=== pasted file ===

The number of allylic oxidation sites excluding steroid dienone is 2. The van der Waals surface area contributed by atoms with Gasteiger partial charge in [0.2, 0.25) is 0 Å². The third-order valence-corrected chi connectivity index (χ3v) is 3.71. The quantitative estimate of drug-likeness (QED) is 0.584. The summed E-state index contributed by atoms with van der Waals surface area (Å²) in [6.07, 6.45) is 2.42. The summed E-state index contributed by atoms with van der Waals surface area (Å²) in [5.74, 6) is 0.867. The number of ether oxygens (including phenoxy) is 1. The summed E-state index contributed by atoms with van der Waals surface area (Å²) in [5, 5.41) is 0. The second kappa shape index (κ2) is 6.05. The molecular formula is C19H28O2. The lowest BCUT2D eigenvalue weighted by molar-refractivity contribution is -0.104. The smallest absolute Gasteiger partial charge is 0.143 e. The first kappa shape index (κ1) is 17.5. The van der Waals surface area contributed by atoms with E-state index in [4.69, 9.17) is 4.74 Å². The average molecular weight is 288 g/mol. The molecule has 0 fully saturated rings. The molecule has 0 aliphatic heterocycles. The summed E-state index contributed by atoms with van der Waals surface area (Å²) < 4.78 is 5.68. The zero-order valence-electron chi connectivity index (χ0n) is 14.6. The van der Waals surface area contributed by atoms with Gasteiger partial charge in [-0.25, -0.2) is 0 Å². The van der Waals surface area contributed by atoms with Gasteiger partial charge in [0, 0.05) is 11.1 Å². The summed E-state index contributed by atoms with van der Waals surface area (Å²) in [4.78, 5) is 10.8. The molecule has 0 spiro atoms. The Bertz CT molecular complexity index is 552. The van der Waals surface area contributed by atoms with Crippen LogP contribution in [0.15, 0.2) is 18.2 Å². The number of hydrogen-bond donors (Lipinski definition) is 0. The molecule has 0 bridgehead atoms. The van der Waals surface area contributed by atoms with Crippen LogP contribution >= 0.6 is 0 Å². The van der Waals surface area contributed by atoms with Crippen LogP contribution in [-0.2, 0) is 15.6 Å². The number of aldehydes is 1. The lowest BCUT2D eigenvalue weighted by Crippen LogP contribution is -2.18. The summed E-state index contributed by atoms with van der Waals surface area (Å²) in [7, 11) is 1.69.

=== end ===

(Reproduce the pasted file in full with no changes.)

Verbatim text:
The number of allylic oxidation sites excluding steroid dienone is 2. The van der Waals surface area contributed by atoms with Gasteiger partial charge in [0.2, 0.25) is 0 Å². The third-order valence-corrected chi connectivity index (χ3v) is 3.71. The quantitative estimate of drug-likeness (QED) is 0.584. The summed E-state index contributed by atoms with van der Waals surface area (Å²) in [6.07, 6.45) is 2.42. The summed E-state index contributed by atoms with van der Waals surface area (Å²) in [5.74, 6) is 0.867. The number of ether oxygens (including phenoxy) is 1. The summed E-state index contributed by atoms with van der Waals surface area (Å²) in [5, 5.41) is 0. The second kappa shape index (κ2) is 6.05. The molecular formula is C19H28O2. The lowest BCUT2D eigenvalue weighted by molar-refractivity contribution is -0.104. The smallest absolute Gasteiger partial charge is 0.143 e. The first kappa shape index (κ1) is 17.5. The van der Waals surface area contributed by atoms with E-state index in [4.69, 9.17) is 4.74 Å². The average molecular weight is 288 g/mol. The molecule has 0 fully saturated rings. The molecule has 0 aliphatic heterocycles. The summed E-state index contributed by atoms with van der Waals surface area (Å²) < 4.78 is 5.68. The zero-order valence-electron chi connectivity index (χ0n) is 14.6. The van der Waals surface area contributed by atoms with Gasteiger partial charge in [-0.25, -0.2) is 0 Å². The van der Waals surface area contributed by atoms with Gasteiger partial charge in [0, 0.05) is 11.1 Å². The summed E-state index contributed by atoms with van der Waals surface area (Å²) in [4.78, 5) is 10.8. The molecule has 0 spiro atoms. The Bertz CT molecular complexity index is 552. The van der Waals surface area contributed by atoms with Crippen LogP contribution in [0.15, 0.2) is 18.2 Å². The number of hydrogen-bond donors (Lipinski definition) is 0. The molecule has 0 bridgehead atoms. The van der Waals surface area contributed by atoms with Crippen LogP contribution >= 0.6 is 0 Å². The van der Waals surface area contributed by atoms with Crippen LogP contribution in [-0.2, 0) is 15.6 Å². The number of aldehydes is 1. The lowest BCUT2D eigenvalue weighted by Crippen LogP contribution is -2.18. The summed E-state index contributed by atoms with van der Waals surface area (Å²) in [7, 11) is 1.69.